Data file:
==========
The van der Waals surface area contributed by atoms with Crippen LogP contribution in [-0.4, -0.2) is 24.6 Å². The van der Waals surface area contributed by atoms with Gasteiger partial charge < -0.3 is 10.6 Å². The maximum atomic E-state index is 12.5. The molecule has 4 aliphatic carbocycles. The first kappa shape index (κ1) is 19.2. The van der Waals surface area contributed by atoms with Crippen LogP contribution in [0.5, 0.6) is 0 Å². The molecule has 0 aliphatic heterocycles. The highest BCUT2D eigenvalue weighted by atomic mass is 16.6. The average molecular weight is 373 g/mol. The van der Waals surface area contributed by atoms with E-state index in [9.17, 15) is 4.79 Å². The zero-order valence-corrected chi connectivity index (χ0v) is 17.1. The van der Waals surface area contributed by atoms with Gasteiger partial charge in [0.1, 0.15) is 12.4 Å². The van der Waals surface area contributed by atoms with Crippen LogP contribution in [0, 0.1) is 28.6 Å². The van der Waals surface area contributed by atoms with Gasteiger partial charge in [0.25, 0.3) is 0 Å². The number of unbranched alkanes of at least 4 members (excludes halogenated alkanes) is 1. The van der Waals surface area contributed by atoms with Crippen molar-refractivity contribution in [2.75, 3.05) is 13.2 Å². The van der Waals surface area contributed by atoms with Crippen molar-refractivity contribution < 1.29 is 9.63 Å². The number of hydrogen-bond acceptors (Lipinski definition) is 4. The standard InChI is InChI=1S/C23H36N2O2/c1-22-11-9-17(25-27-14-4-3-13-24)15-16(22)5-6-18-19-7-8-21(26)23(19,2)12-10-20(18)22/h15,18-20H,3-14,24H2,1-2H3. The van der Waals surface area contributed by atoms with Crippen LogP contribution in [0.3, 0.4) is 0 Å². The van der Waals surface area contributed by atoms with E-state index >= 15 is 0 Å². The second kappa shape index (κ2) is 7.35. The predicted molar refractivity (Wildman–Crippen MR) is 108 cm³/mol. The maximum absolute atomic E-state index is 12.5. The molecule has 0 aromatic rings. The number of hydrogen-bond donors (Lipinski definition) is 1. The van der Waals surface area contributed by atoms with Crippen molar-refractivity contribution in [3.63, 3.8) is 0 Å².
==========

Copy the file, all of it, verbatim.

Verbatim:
The van der Waals surface area contributed by atoms with Crippen LogP contribution in [-0.4, -0.2) is 24.6 Å². The van der Waals surface area contributed by atoms with Gasteiger partial charge < -0.3 is 10.6 Å². The maximum atomic E-state index is 12.5. The molecule has 4 aliphatic carbocycles. The first kappa shape index (κ1) is 19.2. The van der Waals surface area contributed by atoms with Crippen LogP contribution in [0.5, 0.6) is 0 Å². The molecule has 0 aliphatic heterocycles. The highest BCUT2D eigenvalue weighted by atomic mass is 16.6. The average molecular weight is 373 g/mol. The van der Waals surface area contributed by atoms with E-state index in [9.17, 15) is 4.79 Å². The zero-order valence-corrected chi connectivity index (χ0v) is 17.1. The van der Waals surface area contributed by atoms with Gasteiger partial charge in [0.1, 0.15) is 12.4 Å². The van der Waals surface area contributed by atoms with Crippen LogP contribution in [0, 0.1) is 28.6 Å². The van der Waals surface area contributed by atoms with Gasteiger partial charge in [0.25, 0.3) is 0 Å². The number of unbranched alkanes of at least 4 members (excludes halogenated alkanes) is 1. The van der Waals surface area contributed by atoms with Crippen molar-refractivity contribution in [2.75, 3.05) is 13.2 Å². The van der Waals surface area contributed by atoms with Crippen molar-refractivity contribution < 1.29 is 9.63 Å². The number of hydrogen-bond acceptors (Lipinski definition) is 4. The standard InChI is InChI=1S/C23H36N2O2/c1-22-11-9-17(25-27-14-4-3-13-24)15-16(22)5-6-18-19-7-8-21(26)23(19,2)12-10-20(18)22/h15,18-20H,3-14,24H2,1-2H3. The van der Waals surface area contributed by atoms with Crippen LogP contribution in [0.3, 0.4) is 0 Å². The van der Waals surface area contributed by atoms with E-state index >= 15 is 0 Å². The second kappa shape index (κ2) is 7.35. The predicted molar refractivity (Wildman–Crippen MR) is 108 cm³/mol. The maximum absolute atomic E-state index is 12.5. The molecule has 0 aromatic rings. The number of hydrogen-bond donors (Lipinski definition) is 1. The van der Waals surface area contributed by atoms with Crippen molar-refractivity contribution in [3.63, 3.8) is 0 Å².